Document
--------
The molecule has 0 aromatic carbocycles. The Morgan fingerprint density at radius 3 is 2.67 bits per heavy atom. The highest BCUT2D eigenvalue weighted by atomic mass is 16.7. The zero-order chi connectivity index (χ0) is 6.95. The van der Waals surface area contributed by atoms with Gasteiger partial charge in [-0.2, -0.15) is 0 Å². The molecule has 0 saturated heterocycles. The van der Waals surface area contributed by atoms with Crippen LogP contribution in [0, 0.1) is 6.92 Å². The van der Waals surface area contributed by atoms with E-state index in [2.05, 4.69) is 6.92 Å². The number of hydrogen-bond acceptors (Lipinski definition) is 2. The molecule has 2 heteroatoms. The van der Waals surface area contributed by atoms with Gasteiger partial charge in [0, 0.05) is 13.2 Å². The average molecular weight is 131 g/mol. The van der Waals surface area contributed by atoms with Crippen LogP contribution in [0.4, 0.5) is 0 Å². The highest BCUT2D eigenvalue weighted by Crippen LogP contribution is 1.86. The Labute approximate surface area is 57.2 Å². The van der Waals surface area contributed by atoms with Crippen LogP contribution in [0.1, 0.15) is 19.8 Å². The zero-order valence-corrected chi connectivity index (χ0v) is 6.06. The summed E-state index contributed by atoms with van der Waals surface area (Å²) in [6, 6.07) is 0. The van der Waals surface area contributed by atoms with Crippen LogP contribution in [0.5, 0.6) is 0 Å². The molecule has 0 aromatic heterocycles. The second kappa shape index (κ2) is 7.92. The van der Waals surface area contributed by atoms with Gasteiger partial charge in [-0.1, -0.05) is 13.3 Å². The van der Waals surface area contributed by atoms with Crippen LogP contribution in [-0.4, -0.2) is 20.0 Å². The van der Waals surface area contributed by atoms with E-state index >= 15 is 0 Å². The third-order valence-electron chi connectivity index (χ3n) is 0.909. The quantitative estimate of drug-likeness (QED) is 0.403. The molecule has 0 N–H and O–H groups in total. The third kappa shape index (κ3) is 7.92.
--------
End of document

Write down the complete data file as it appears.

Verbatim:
The molecule has 0 aromatic carbocycles. The Morgan fingerprint density at radius 3 is 2.67 bits per heavy atom. The highest BCUT2D eigenvalue weighted by atomic mass is 16.7. The zero-order chi connectivity index (χ0) is 6.95. The van der Waals surface area contributed by atoms with Gasteiger partial charge in [-0.2, -0.15) is 0 Å². The molecule has 0 saturated heterocycles. The van der Waals surface area contributed by atoms with Crippen LogP contribution in [0, 0.1) is 6.92 Å². The van der Waals surface area contributed by atoms with E-state index in [2.05, 4.69) is 6.92 Å². The number of hydrogen-bond acceptors (Lipinski definition) is 2. The molecule has 2 heteroatoms. The van der Waals surface area contributed by atoms with Gasteiger partial charge in [0, 0.05) is 13.2 Å². The average molecular weight is 131 g/mol. The van der Waals surface area contributed by atoms with Crippen LogP contribution in [0.4, 0.5) is 0 Å². The highest BCUT2D eigenvalue weighted by Crippen LogP contribution is 1.86. The Labute approximate surface area is 57.2 Å². The van der Waals surface area contributed by atoms with Crippen LogP contribution in [0.1, 0.15) is 19.8 Å². The zero-order valence-corrected chi connectivity index (χ0v) is 6.06. The summed E-state index contributed by atoms with van der Waals surface area (Å²) in [6, 6.07) is 0. The van der Waals surface area contributed by atoms with Crippen LogP contribution in [0.5, 0.6) is 0 Å². The molecule has 0 aromatic heterocycles. The second kappa shape index (κ2) is 7.92. The van der Waals surface area contributed by atoms with Gasteiger partial charge in [-0.1, -0.05) is 13.3 Å². The van der Waals surface area contributed by atoms with Crippen LogP contribution in [-0.4, -0.2) is 20.0 Å². The van der Waals surface area contributed by atoms with E-state index >= 15 is 0 Å². The third-order valence-electron chi connectivity index (χ3n) is 0.909. The quantitative estimate of drug-likeness (QED) is 0.403. The molecule has 0 N–H and O–H groups in total. The third kappa shape index (κ3) is 7.92.